Venture Capitalist Named Head of Innovation Australia
18 November 2015 at 11:07 am
Philanthropist and one of Australia’s best known venture capitalists, Bill Ferris, has been appointed by the Federal Government as the new Chair of Innovation Australia, and he has started his new job by warning that Australia needs to shake off its “fear of failure”.
At the announcement of the top job by Minister for Innovation Christopher Pyne, Ferris said, “I think we all do work, in a cultural sense, on perhaps too big a play of the fear of failure, as opposed to the excitement of gain”.
“And it’s the latter that ultimately drives innovation right through the system.”
Pyne described Bill Ferris as the father of venture capital. He started the first Australian start-up venture capital business in 1970, and is currently executive chairman of CHAMP Equities.
“Everyone across this sector will see Bill Ferris’ appointment as a very strong indication from the Government that we want Innovation Australia to have a substantial role in the implementation of the national innovation and science agenda that will be announced in December,” Pyne said.
“We also want people to recognise that we are appointing a businessman, a philanthropist, somebody who will continue to bring the higher education sector and the business sector together, to bring researchers and business together, to match up funds with great, groundbreaking research, to commercialise research.
“Innovation Australia will have a revamped part of the national innovation and science agenda. We will be giving it a beefed up role that will include advice, evaluation, and reviewing of the agenda.”
Ferris told the audience that Australia needed to do a lot more activity in the start-ups part of the “food chain”.
“The more we get happening in that area with seed capital and very early stage venturing will be a good thing. You’ve got to accept failure as well as successes in that end of it. But without more of it happening, without more collaboration between entrepreneurs, academics, here and abroad, we won't get it,” he said.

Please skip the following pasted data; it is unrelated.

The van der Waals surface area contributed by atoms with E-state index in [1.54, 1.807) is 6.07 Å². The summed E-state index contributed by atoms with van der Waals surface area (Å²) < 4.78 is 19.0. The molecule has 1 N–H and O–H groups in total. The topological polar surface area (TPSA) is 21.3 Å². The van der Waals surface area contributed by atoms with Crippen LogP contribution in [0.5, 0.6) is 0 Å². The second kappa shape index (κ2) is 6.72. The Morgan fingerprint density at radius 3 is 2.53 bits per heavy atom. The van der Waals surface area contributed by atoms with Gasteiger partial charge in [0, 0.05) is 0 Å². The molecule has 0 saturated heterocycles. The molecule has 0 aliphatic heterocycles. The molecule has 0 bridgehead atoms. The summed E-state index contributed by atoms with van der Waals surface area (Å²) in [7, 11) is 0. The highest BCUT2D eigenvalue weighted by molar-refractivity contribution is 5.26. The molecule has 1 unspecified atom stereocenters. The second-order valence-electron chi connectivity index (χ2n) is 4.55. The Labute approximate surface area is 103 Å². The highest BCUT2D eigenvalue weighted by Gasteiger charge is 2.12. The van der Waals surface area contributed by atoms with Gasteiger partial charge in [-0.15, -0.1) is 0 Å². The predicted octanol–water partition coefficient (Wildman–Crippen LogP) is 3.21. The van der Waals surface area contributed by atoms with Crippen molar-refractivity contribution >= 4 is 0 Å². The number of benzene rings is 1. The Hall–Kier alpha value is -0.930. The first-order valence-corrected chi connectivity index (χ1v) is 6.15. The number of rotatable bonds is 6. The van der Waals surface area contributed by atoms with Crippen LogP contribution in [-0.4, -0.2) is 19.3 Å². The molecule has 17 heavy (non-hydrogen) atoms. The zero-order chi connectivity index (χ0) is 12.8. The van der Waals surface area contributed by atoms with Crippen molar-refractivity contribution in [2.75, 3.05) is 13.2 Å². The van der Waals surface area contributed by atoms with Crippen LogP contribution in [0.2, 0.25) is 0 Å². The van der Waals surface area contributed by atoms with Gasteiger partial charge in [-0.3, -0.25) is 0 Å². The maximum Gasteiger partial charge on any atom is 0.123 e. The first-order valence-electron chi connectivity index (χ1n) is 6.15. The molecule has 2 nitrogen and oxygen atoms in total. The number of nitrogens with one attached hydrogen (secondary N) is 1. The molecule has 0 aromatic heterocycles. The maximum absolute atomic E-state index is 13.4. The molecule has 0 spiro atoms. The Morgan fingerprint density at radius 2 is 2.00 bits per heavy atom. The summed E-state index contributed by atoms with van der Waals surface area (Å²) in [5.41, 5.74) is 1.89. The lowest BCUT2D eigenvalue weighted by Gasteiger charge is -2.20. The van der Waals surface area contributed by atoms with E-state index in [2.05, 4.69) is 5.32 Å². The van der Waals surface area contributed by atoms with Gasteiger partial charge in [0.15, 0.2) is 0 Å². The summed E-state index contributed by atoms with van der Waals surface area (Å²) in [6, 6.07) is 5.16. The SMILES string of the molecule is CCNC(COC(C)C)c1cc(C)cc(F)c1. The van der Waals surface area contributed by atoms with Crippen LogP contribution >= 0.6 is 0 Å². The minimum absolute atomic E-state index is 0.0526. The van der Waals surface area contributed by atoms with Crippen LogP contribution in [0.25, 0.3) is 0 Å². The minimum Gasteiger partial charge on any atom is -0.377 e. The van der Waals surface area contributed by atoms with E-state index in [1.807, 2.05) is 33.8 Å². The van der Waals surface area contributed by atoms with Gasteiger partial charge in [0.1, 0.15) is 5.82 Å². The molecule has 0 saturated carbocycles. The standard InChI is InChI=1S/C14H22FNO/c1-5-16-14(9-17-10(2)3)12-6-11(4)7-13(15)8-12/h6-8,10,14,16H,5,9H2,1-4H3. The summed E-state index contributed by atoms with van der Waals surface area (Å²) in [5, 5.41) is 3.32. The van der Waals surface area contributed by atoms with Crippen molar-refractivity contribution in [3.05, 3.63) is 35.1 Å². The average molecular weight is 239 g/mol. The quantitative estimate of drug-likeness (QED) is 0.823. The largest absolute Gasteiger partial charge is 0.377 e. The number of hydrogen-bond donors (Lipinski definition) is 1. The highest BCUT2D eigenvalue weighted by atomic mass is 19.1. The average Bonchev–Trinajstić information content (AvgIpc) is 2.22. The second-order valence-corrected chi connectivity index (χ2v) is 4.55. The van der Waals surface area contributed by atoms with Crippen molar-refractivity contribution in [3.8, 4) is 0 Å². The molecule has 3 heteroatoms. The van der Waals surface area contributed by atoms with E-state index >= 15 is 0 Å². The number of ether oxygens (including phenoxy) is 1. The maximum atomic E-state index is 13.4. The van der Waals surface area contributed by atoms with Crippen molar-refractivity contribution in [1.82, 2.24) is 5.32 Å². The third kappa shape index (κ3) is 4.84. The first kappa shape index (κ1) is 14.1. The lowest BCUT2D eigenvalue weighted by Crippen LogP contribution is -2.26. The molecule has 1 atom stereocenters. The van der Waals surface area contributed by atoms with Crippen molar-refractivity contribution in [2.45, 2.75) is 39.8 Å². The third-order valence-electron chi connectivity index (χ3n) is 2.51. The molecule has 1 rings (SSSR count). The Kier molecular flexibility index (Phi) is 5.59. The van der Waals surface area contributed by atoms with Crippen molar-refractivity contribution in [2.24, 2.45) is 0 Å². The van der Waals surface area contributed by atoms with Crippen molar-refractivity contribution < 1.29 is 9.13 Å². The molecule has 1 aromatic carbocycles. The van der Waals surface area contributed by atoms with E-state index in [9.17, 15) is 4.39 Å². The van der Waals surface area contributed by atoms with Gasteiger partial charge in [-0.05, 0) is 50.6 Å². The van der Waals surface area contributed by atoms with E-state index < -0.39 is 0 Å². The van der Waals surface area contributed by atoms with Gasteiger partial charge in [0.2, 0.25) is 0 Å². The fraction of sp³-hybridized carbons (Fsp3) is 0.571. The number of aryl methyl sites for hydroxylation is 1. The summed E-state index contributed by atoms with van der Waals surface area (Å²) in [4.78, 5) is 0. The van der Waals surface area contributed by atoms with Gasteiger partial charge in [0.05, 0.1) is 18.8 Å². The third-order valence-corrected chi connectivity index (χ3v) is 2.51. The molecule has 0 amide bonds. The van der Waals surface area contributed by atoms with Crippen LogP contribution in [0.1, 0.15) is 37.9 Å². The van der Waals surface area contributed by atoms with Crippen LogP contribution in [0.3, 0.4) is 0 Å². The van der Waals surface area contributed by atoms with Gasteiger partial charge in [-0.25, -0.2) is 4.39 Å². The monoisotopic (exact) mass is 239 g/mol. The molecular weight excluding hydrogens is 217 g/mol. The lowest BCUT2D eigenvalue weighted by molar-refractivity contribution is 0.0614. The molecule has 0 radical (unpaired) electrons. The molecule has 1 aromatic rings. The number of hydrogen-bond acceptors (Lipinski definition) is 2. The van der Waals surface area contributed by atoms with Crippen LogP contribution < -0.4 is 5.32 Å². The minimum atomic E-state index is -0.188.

“And part of that will be fuelled by raw risk capital. And a chunk of that, and a chunk more of it, needs to come from private investors, including high net worth investors to your question.
“I think that the Government will be looking at whether the income tax deduction scheme can be more aggressively offered to compensate for that early risk, and also whether a capital gains tax, if people hold investments long enough, should that be relooked at?
"But certainly, I would expect and hope that in this whole process we will see more activity, more money coming from private high net worth investors into start-ups, into the accelerator incubator ecosystem that is surrounding that and growing rapidly in a very sophisticated way now in Australia.”
He said another problem at the start-up end was how to attract skills onto the boards, and as mentors to these early ventures, when the risk is at its highest in the profile between the start-up and a major public company, for example.
“So the test – trading while insolvent – obviously is not something anybody should try to say isn't a very strict and necessary discipline to watch. But the Americans, for example, have laws which really at the start-up stage put the focus on the companies' responsibilities in that, not individuals and especially individual independent directors coming on to try and mentor and help,” Ferris said.
“The whole SME, the whole expanding small manufacturing public, the big end of town, greater engagement in innovation – it’s right through our whole system that we’ve got to charge if we can over the years – to turbo charge.”